James W. Loewen, Wrote “Lies My Teacher Told Me,” Dead at 79

NEW YORK — James W. Loewen, whose million-selling "Lies My Teacher Told Me" books challenged traditional ideas and knowledge on everything from Thanksgiving to the Iraq War, has died. He was 79.

Loewen's publisher, New Press, announced that the author died Thursday at Suburban Hospital in Bethesda, Maryland. A professor emeritus at the University of Vermont who lived in Washington, D.C., he had been diagnosed two years ago with Stage IV bladder cancer, enough time for him to post "Notes toward an obituary" on his website.

"Telling the truth about the past helps cause justice in the present," was his guiding principle, he wrote. "Achieving justice in the present helps us tell the truth about the past." 

Loewen's "Lies My Teacher Told Me: Everything Your American History Textbook Got Wrong" was published in 1995 and became a favorite of students and former students as it challenged what Loewen considered a white, Eurocentric view of the past and the stale prose and bland presentations of classroom books. 

He based his findings on his research while on fellowship at the Smithsonian Institution, where he spent two years looking through textbooks. He gave his chapters such headlines as "The Truth About the First Thanksgiving," "Gone With the Wind: The Invisibility of American Racism in American Textbooks" and "See No Evil: Choosing Not to Look at the War in Vietnam." 

Loewen prided himself on pointing out the socialist beliefs of Helen Keller or the diversity of American Indian culture. He chastised textbook authors for ignoring the history of labor unions and leaving students with the impression that the mistreatment of workers was something "that happened long ago, like slavery, and that, like slavery, was corrected long ago."

In a 2018 interview with NPR, he said that inspiration for "Lies My Teacher Told Me" came while he was teaching at the historically Black Tougaloo College in Mississippi, and asked his students for their thoughts on Reconstruction. 

"And what happened to me was an 'A-ha' experience, although you might better consider it an 'Oh-no' experience: 16 out of my 17 students said, 'Well, Reconstruction was the period right after the Civil War when Blacks took over the government of the Southern states. But they were too soon out of slavery and so they screwed up and white folks had to take control again.'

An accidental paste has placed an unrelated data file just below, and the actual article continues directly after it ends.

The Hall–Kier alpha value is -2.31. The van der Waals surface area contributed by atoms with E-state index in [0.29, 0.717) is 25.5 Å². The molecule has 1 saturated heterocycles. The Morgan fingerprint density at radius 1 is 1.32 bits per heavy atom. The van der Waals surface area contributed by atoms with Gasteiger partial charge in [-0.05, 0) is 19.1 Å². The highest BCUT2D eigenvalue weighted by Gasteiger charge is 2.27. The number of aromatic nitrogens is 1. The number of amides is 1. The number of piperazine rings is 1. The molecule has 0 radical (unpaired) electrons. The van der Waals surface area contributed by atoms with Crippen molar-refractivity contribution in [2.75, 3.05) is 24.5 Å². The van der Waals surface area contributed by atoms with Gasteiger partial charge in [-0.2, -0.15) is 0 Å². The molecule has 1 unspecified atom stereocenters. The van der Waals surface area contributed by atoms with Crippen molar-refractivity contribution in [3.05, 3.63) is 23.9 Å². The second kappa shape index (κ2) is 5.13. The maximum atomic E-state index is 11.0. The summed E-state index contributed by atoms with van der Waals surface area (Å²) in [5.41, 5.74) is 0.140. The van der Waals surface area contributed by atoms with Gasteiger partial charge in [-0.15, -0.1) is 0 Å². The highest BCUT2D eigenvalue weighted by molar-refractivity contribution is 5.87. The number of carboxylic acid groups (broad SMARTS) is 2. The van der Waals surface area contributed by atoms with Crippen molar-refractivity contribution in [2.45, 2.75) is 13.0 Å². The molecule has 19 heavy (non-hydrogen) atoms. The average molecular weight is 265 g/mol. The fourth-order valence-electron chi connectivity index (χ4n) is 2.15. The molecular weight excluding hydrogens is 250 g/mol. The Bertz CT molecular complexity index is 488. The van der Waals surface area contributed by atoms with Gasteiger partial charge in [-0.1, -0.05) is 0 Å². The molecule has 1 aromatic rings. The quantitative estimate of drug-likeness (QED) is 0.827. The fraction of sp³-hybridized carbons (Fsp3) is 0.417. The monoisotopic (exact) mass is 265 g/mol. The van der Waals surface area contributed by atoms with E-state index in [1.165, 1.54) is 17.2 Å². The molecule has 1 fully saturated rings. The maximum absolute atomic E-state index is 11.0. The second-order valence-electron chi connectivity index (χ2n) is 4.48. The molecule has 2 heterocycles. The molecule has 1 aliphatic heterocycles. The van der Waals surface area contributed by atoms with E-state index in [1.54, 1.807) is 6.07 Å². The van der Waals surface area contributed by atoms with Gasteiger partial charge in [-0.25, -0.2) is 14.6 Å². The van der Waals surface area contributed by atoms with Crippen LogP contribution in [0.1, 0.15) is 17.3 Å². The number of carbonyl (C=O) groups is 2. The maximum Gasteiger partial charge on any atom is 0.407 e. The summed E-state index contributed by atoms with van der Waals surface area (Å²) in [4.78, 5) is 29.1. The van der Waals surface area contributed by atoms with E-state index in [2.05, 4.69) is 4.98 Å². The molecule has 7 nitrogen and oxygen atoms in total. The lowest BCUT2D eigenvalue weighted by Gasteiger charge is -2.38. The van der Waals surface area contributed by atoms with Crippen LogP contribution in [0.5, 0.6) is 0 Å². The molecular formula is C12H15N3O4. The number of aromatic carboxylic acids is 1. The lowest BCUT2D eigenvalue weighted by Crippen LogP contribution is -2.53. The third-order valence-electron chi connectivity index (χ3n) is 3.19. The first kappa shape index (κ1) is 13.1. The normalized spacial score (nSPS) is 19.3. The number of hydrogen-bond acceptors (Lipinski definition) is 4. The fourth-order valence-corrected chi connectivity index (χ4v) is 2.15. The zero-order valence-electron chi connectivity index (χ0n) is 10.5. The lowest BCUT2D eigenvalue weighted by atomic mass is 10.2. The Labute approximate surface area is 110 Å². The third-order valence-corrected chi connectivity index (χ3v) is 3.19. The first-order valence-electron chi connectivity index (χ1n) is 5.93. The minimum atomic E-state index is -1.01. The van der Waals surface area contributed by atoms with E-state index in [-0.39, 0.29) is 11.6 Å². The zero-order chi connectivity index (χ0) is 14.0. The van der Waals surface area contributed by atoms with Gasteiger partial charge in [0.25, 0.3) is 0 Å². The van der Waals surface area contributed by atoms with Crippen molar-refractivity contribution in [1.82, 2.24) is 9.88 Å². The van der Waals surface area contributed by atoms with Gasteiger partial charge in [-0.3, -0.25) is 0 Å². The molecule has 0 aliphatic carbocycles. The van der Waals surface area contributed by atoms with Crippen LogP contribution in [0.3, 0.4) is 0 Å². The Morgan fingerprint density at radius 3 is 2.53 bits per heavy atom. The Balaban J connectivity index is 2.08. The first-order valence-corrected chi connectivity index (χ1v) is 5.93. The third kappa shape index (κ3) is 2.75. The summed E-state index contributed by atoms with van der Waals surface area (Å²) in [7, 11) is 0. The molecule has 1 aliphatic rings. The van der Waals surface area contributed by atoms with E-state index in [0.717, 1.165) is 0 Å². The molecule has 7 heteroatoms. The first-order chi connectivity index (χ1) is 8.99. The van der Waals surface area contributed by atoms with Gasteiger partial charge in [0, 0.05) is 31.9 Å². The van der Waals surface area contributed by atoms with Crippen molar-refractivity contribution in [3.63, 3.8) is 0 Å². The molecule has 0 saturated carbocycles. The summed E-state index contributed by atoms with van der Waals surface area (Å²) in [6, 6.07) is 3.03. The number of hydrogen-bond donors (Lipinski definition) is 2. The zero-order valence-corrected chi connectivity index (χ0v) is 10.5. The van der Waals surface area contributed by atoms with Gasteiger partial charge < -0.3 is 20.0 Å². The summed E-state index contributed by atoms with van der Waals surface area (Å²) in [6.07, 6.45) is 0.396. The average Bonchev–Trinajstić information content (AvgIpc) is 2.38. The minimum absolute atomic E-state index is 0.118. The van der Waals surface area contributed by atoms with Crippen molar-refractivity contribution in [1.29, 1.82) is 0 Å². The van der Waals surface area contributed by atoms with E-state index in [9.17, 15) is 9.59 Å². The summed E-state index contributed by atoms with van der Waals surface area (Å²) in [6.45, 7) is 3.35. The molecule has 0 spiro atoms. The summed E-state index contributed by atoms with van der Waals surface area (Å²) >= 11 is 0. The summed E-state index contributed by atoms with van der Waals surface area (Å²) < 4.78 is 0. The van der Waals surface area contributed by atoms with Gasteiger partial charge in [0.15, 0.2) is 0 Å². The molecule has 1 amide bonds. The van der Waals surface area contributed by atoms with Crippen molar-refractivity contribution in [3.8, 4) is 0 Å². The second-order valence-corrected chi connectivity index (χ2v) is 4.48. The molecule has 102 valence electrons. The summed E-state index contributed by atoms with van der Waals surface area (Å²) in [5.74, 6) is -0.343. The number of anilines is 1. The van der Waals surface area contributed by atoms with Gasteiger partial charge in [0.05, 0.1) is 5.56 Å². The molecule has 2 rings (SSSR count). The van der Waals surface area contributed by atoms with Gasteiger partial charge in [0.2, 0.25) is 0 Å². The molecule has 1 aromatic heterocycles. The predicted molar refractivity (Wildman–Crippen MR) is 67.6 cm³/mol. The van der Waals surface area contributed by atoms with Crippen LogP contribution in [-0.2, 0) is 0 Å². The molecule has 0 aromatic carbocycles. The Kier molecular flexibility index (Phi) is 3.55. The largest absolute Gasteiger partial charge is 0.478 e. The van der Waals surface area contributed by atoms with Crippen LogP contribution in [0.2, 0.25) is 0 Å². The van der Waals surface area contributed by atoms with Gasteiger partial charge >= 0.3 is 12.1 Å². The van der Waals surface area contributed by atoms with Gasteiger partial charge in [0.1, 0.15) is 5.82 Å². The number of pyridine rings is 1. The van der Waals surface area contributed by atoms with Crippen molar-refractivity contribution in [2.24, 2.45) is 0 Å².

"My little heart sank."

Loewen's book won the American Book Award and was sometimes likened to Howard Zinn's "A People's History" as an alternate text for progressives. A Publishers Weekly review called "Lies My Teacher Told Me" a "politically correct critique of 12 American history textbooks" that was "sure to please liberals and infuriate conservatives." 

He continued the series with "Lies My Teacher Told Me About Christopher Columbus," "Lies Across America: What Our Historic Sites Get Wrong" and "Lies My Teacher Told Me: Young Readers' Edition" and revised the original work in 2018, during the Donald Trump administration. His other books included "Teaching What Really Happened," "The Mississippi Chinese: Between Black and White" and the memoir "Up a Creek, With a Paddle." The New Press will publish a graphic edition in 2023 of "Lies My Teacher Told Me," which Loewen had been working on with artist Nate Powell, who had collaborated with Rep. John Lewis on his acclaimed "March" graphic trilogy. 

Loewen is survived by his second wife, Susan Robertson Loewen; children Nick Loewen and Lucy Loewen McMurrer; four grandchildren and his sister, Mary Cavalier.

"Fathering was his happiest role," Loewen wrote in his prepared obituary. 

He was born in Decatur, Illinois, his father a doctor and his mother a teacher and librarian. While studying sociology at Carleton College in Northfield, Minnesota, during the height of the civil rights movement, he spent the early part of 1963 auditing courses at Mississippi State University, while also visiting Tougaloo College and the Tuskegee Institute. 

"He enjoyed all three Southern colleges but felt a particular kinship with Tougaloo, where students actually bought and read books not assigned them in courses, a rarity at MSU," Loewen wrote on his website. 

Before establishing himself as an author, Loewen co-wrote a textbook which helped lead to a legal battle that anticipated current debates over how race should be taught. In 1974, he and Dr. Charles Sallis published "Mississippi: Conflict and Change," an intended corrective to what they saw as the racially biased information that his Tougaloo students had been assigned for a required 9th grade course on the state's history. 

The book won the Lillian Smith Award for nonfiction, presented by the Southern Regional Council, but officials in Mississippi voted to reject it for classroom use, alleging that "Mississippi: Conflict and Change" devoted too much time to Black history. Loewen and others sued. In 1980, U.S. District Court Judge Orma Smith ruled in the plaintiffs' favor and ordered the book placed on the "approved list."


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